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Medicine: Mind the Gap

Automating Machine Learning for Prevention Research

Jason Moore, Ph.D.

Tuesday, August 29, 2017
This Medicine: Mind the Gap lecture was presented as a webinar.

Jason Moore, Ph.D. External Website Policy
Director, Institute for Biomedical Informatics
Perelman School of Medicine
University of Pennsylvania

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About the Webinar

Successful disease prevention will depend on modeling human health as a complex system that is dynamic in time and space and driven by biomolecular and physiologic interactions. Machine learning holds promise for embracing this complexity in Big Data. The intent is to provide a complement to traditional statistical methods that ignore much of this complexity in favor of simpler mathematical models. Unfortunately, the barrier to machine learning is steep, requiring knowledge about many different types of algorithms and methods that need to be combined in an analytical pipeline. The webinar reviewed here the new discipline of automated machine learning (AutoML), which has the goal of simplifying this process and making machine learning more accessible. An example from human genetics was presented.

About Jason Moore, Ph.D.

Jason Moore is the Edward Rose Professor of Informatics and Director of the Penn Institute for Biomedical Informatics. He also serves as Senior Associate Dean for Informatics and Chief of the Division of Informatics in the Department of Biostatistics, Epidemiology, and Informatics. He came to Penn in 2015 from Dartmouth College, where he was Director of the Institute for Quantitative Biomedical Sciences. Prior to Dartmouth, he served as Director of the Advanced Computing Center for Research and Education at Vanderbilt University, where he launched their first high-performance computer. He has a Ph.D. in Human Genetics and an M.S. in Applied Statistics from the University of Michigan. He leads an active NIH-funded research program focused on the development of artificial intelligence and machine learning algorithms for the analysis of complex biomedical data. He is an elected fellow of the American Association for the Advancement of Science (AAAS), an elected fellow of the American College of Medical Informatics (ACMI), an elected fellow of the American Statistical Association (ASA), and was selected as a Kavli Fellow of the National Academy of Sciences. He is currently a Penn Fellow and serves as Editor-in-Chief of the journal BioData Mining.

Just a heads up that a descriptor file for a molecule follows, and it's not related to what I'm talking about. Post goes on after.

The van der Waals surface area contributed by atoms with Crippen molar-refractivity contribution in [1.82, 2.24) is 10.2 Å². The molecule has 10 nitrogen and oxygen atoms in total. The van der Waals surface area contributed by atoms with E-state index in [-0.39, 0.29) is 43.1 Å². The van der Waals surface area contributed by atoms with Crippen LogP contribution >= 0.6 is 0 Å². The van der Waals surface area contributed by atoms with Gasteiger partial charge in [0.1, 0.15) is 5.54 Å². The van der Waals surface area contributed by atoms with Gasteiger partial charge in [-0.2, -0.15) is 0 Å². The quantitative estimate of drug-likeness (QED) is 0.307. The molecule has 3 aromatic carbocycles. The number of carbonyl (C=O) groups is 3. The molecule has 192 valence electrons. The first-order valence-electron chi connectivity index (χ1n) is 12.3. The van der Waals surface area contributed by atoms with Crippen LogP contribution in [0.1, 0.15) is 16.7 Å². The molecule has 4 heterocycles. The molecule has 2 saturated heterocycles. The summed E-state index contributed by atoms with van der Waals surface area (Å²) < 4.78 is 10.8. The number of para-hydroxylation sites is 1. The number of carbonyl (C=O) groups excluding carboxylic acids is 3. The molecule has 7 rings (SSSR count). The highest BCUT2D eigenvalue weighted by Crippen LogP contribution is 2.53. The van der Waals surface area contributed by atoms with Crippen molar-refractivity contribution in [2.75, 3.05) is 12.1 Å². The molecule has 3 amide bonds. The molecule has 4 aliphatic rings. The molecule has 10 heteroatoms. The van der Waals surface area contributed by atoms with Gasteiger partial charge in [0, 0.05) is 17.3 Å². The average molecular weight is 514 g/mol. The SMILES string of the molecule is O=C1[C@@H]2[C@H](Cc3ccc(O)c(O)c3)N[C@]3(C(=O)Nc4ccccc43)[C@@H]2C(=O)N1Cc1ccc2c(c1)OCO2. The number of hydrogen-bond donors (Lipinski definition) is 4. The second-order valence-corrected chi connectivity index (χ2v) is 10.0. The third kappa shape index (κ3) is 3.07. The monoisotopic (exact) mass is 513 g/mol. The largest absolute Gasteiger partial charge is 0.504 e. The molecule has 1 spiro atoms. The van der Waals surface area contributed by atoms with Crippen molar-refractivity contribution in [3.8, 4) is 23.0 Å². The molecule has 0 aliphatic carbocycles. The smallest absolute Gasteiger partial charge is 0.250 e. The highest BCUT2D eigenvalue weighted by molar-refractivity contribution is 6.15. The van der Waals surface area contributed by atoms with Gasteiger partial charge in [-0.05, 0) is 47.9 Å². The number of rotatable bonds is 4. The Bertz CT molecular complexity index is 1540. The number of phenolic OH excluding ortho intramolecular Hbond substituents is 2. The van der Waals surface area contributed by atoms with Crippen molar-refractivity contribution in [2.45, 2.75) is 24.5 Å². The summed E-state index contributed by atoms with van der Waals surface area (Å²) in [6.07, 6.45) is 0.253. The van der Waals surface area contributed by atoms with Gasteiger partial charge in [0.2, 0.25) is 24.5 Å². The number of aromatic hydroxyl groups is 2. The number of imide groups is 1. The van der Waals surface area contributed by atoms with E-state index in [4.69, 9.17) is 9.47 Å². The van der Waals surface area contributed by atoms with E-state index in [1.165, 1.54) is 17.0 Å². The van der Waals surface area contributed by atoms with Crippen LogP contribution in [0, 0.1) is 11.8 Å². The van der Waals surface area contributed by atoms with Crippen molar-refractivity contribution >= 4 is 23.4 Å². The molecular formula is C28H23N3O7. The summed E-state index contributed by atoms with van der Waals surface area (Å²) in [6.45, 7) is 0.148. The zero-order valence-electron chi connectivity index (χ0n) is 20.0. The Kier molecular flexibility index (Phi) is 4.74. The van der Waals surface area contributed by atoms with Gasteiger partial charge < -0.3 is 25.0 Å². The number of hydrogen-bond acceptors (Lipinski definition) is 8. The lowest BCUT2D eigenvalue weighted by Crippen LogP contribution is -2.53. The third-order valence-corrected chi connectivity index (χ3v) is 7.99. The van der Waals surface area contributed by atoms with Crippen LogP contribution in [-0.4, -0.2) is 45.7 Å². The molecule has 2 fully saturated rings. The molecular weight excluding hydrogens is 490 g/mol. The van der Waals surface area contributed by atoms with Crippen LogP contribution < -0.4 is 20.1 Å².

Previous Webinars

Automating Machine Learning for Prevention Research
Presented by Jason Moore, Ph.D.
August 29, 2017
Use of the Electronic Medical Record in Prevention Research
Presented by William M. Vollmer, Ph.D.
June 15, 2017
Dissemination and Implementation Research: Challenges and Opportunities
Presented by Maria E. Fernandez, Ph.D.
April 20, 2017
Mixed Methods in Disease Prevention and Health Promotion Research
Presented by Leonard A. Jason, Ph.D.
March 27, 2017
Engaging in Qualitative Research Methods: Opportunities for Prevention and Health Promotion
Presented by LeConté J. Dill, Dr.P.H., M.P.H.
January 19, 2017
Series Topic #3: Overdiagnosis in Cancer Screening: Overcoming Challenges, Avoiding Mistakes
Presented by Ruth B. Etzioni, Ph.D.
November 18, 2016
Series Topic #2: Guidelines for Screening in Children
Presented by David C. Grossman, M.D., M.P.H.
October 20, 2016
Series Topic #1: Making Guidelines for Colon Cancer Screening: Evidence, Policy, and Politics
Presented by David F. Ransohoff, M.D.
September 27, 2016
The Opportunities and Challenges of Using Systematic Reviews To Summarize Knowledge About "What Works" in Disease Prevention and Health Promotion
Presented by Kay Dickersin, Ph.D.
July 25, 2016
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